“Twenty-two years on from the Beijing conference and we’re still debating this quota system and asking whether women are fit enough,” Josiah says. “In a society [like Malaysia’s] where we have affirmative action policies for particular groups, many still pause to ask if women are fit [to serve].”
Women have more than proved themselves, Josiah adds, citing a Norwegian survey that found corporations with a greater number of women decision-makers tend to be more transparent and free of corruption. Another study, conducted by the Peterson Institute for International Economics in 2016, found that companies with 30 per cent female leadership had net profit margins 6 per cent higher than those that did not.
Kempe says Najib’s policies fall short because they only consider women’s economic value, not their quality of life or safety.
“All our national development documents focus on women in the context of economics and it’s done in isolation without understanding the relationship that women have with unpaid care work,” she says.
Although the budget proposed lengthening the period of maternity leave from 60 to 90 days, it failed to address the issue of paternity leave, Kempe says. That means the burden of unpaid work leave for the sake of childcare still largely falls on the shoulders of women.
Najib’s speech also left out the issue of the sexual harassment and abuse women experience in the workplace and at home.
“[Sexual abuse and harassment] hinder women’s participation in the workplace because someone in a crisis situation will be prevented from being able to work and truly function,” says Tan Heang Lee, communications officer for the Women’s Aid Organisation.
According to the UN, sexual abuse can have many kinds of economic costs, both tangible and intangible. In many cases, the emotional and psychological toll left by abuse usually goes hand in hand with physical harm, which could result in a woman being unable to work and perhaps even losing her economic independence.
There is no formal law in Malaysia to protect women against workplace discrimination or sexual harassment, Josiah says. Although the law does provide for protection against domestic violence, the only legal recourse women have with regard to sexual harassment is couched within the Employment Act 1955, which is severely limited in scope.
“None of the policies in the budget currently change any attitudes towards women,” Kempe says.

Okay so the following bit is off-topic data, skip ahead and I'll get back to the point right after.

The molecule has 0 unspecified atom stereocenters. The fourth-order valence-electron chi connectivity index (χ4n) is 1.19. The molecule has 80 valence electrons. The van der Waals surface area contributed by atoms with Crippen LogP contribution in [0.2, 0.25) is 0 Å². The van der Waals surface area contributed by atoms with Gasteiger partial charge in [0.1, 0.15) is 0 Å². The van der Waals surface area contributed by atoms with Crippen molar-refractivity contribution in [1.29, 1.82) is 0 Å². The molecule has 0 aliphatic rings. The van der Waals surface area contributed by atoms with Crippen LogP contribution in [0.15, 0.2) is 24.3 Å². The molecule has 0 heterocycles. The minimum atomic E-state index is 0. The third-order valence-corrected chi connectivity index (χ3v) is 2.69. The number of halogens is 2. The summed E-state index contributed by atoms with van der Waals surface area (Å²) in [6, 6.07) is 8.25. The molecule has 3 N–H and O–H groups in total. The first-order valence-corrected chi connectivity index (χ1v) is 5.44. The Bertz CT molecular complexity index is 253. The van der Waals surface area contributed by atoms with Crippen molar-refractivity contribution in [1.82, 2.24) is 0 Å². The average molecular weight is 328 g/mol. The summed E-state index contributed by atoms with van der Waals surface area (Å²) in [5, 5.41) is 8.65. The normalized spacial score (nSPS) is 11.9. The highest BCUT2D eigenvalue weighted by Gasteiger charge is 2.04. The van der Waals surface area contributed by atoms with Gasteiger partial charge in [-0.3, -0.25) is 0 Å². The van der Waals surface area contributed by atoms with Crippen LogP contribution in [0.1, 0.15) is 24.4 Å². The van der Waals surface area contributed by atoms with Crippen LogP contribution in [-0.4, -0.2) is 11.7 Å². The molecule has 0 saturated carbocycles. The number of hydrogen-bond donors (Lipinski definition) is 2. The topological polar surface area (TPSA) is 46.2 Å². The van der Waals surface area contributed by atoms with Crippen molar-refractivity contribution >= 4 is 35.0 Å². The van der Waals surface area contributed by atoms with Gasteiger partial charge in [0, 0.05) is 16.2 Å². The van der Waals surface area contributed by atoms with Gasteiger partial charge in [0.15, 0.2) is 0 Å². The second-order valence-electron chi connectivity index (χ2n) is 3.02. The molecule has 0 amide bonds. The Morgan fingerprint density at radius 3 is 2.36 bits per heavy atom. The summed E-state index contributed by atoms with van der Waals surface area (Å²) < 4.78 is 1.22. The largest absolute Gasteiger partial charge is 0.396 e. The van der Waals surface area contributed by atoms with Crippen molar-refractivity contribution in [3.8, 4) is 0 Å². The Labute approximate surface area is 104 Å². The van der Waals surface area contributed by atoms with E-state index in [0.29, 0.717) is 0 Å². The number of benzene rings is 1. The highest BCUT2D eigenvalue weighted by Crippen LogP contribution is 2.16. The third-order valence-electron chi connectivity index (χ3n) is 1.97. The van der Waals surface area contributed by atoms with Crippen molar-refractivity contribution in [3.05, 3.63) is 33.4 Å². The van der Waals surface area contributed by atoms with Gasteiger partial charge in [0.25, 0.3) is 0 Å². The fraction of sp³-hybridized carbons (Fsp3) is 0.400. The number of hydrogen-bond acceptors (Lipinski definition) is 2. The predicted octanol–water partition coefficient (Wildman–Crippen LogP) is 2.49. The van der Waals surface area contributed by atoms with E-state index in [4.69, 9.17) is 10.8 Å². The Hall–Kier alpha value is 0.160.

Still, Tan says it is undeniable that, however inadequate, Najib’s policies are a good foundation on which improved programmes can be built and implemented. These could include increased funding for women’s organisations.
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The Women’s Aid Organisation recommends spending more on welfare programmes such as shelters for battered women, crisis centres and investigations into sex crimes.
According to Tan, there should also be more emphasis by policymakers on “gender responsive budgeting” – a strategy focused on implementing economic policies that take into account the subtle nuances that could turn a neutral policy into a discriminatory one.
“This form of budgeting ensures that public budgets benefit women as much as men. It doesn’t just mean having these more obvious programmes, but it’s really about looking at policy and who it benefits,” Tan says.
Kempe says government policies need to recognise better the unpaid care women provide and thus pave the way for a healthier work-life balance for women. A positive move, she says, would be a policy that “reconciles work and family” while also finding a way for the state to play a larger role in providing childcare services.
Josiah mentions Singapore’s Government-Paid Maternity Leave scheme, which compensates employers for the costs of providing maternity leave. She says it’s a model which could help educate Malaysian society about systemic sexism.
“It all comes back to an underlying perception that women are inferior, and that their roles are primarily as mother, wife and homemaker,” she says. “[Men] have to realise that, with growing awareness and education, they are in store for a nasty surprise.”